Thursday, May 12, 2011

Eric Chasalow

Continuing our alphabetical look at the Senior Faculty of June in Buffalo 2011, we turn to composer Eric Chasalow, who has been described as "the rare composer who is as comfortable with electro-acoustic music as he is with music for traditional ensembles. ARRAY, the journal of the International Computer Music Association, wrote that his 2003 CD Left to His Own Devices "clearly establishes him as one of the leaders of our times...offering a wondrous fusion between distinct styles and mediums...." 

Chasalow's music has been embraced by performers throughout the world, with recent performances from Boston to Berlin and San Francisco to Seoul. 

A member of the Brandeis University faculty since 1990, Chasalow directs the Brandeis Electro-Acoustic Music Studio. He produces the biennial BEAMS Electronic Music Marathon, on the Boston CyberArts Festival. Since 1996 he has curated The Video Archive of Electroacoustic Music, an oral history project chronicling the pioneer electronic music composers and engineers from 1950 to the present. 

A product of the famed Columbia-Princeton Electronic Music Center, Chasalow studied composition with Mario Davidovsky and flute with Harvey Sollberger. He has been honored by the Guggenheim Foundation, National Endowment for the Arts, the Fromm Foundation at Harvard, the New York Foundation for the Arts, and the American Academy of Arts and Letters.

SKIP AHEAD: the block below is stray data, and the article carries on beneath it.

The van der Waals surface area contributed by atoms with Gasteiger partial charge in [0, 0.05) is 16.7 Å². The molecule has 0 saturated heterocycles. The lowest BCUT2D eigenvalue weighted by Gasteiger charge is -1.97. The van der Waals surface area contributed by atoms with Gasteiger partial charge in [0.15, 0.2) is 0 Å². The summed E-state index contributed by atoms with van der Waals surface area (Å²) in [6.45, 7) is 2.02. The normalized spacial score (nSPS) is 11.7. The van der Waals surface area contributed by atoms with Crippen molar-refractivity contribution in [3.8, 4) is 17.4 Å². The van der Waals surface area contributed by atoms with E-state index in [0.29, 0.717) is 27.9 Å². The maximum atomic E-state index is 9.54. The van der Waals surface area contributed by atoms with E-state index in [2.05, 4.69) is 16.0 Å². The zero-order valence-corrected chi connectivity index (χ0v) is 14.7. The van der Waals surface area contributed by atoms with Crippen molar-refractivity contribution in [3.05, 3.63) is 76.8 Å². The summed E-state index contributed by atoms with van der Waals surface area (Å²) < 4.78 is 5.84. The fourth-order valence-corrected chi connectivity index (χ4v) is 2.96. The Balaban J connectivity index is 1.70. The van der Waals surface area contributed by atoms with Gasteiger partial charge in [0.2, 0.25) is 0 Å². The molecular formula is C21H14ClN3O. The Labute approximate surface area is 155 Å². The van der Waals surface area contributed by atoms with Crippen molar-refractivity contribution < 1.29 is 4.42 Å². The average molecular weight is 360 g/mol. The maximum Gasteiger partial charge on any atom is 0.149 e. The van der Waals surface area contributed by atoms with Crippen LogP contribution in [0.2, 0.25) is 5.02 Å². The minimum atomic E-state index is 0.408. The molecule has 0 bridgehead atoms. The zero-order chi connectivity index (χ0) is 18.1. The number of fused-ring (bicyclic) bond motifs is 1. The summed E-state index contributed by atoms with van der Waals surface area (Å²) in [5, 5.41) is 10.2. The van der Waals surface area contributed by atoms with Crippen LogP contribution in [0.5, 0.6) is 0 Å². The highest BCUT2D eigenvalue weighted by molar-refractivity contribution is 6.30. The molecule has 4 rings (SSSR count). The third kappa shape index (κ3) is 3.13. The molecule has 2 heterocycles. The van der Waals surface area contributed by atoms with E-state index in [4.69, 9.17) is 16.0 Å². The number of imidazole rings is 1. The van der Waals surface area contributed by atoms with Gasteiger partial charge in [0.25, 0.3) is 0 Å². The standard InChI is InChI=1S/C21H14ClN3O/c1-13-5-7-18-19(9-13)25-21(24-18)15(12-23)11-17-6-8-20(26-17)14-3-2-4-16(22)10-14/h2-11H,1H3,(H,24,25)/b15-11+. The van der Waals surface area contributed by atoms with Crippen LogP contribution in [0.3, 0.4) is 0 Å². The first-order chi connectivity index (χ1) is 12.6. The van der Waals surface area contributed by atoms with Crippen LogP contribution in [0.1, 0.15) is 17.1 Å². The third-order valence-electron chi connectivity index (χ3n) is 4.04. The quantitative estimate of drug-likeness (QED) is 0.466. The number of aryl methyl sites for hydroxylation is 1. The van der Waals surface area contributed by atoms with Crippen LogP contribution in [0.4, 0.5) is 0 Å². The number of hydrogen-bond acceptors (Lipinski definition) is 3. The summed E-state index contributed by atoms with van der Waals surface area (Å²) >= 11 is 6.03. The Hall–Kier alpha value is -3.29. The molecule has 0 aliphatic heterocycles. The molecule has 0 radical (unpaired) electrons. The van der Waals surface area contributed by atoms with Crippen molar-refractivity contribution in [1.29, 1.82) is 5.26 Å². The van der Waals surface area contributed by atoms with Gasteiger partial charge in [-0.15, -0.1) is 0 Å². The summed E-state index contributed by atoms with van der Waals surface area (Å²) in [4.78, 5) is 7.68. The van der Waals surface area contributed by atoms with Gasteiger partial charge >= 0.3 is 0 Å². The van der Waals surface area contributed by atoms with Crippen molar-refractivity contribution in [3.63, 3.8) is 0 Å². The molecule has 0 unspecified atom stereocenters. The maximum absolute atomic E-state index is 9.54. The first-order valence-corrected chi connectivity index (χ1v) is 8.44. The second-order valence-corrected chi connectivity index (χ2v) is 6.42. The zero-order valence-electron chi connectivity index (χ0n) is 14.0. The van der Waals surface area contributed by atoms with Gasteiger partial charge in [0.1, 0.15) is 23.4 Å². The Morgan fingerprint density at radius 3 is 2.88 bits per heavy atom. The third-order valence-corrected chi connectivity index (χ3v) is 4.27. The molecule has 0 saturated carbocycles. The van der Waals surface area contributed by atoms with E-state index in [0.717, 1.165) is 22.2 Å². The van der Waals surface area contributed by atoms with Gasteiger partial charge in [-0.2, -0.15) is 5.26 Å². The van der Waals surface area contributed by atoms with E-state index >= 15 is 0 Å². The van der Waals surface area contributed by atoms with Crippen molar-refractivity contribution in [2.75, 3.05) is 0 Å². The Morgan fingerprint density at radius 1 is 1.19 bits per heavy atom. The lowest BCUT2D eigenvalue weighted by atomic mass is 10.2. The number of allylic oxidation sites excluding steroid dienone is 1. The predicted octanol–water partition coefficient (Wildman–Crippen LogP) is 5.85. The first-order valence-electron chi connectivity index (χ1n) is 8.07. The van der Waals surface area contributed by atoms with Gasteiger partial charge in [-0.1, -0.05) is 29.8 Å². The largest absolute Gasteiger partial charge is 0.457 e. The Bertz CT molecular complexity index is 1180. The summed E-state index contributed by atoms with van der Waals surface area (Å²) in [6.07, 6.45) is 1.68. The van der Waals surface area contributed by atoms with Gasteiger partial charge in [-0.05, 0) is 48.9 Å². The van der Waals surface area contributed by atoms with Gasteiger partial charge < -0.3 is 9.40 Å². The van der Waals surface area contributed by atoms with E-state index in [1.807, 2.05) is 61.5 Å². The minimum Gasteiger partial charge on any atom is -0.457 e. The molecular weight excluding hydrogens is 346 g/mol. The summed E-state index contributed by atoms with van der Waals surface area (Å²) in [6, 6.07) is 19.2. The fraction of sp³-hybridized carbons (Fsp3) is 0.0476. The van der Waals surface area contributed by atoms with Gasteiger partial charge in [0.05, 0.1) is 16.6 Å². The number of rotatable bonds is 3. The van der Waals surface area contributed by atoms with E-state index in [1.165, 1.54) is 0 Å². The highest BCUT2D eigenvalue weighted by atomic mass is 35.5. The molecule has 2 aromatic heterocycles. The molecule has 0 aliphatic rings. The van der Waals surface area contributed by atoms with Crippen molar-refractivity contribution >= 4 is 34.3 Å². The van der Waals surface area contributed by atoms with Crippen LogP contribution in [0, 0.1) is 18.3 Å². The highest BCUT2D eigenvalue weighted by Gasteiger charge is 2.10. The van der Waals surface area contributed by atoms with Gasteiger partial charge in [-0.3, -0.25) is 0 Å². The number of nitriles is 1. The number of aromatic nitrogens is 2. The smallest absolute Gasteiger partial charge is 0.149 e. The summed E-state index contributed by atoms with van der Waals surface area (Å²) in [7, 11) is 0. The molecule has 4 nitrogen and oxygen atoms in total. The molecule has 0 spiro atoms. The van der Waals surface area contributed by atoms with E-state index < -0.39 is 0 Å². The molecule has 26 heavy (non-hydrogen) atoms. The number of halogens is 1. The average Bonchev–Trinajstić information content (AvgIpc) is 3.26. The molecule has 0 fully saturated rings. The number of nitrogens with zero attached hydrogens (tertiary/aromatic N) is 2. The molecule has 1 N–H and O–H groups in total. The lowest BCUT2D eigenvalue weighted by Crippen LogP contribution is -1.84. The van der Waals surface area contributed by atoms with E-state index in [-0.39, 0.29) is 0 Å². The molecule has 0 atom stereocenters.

Says Chasalow, "Over the years, the technology available to me has changed dramatically, from the hand-made cutting and splicing of the analog studio, to MIDI automation and, currently, graphical computer-based sound editing environments. While the newer tools have made the process of realizing electronic music much easier, my fundamental musical approach to these pieces has not changed much. At the core is the tradition created by the work of Mario Davidovsky. In this tradition, one uses prerecorded sounds to expand upon the acoustical characteristics of the live instruments—the real origin of the 'hyperinstrument' concept. What may be obvious is that the timbre of a traditional instrument in performance may be changed by adding electronic components—a kind of heightened orchestration… While my studio technique derives from Davidovsky, the musical character is quite different. My instrumental writing is often at an energy level drawn from my experience with improvised jazz. My recent electronic music reflects this as well. By adding layers of manipulated recordings of spoken or sung text, the sound of the human voice often emerges in surprising ways." 

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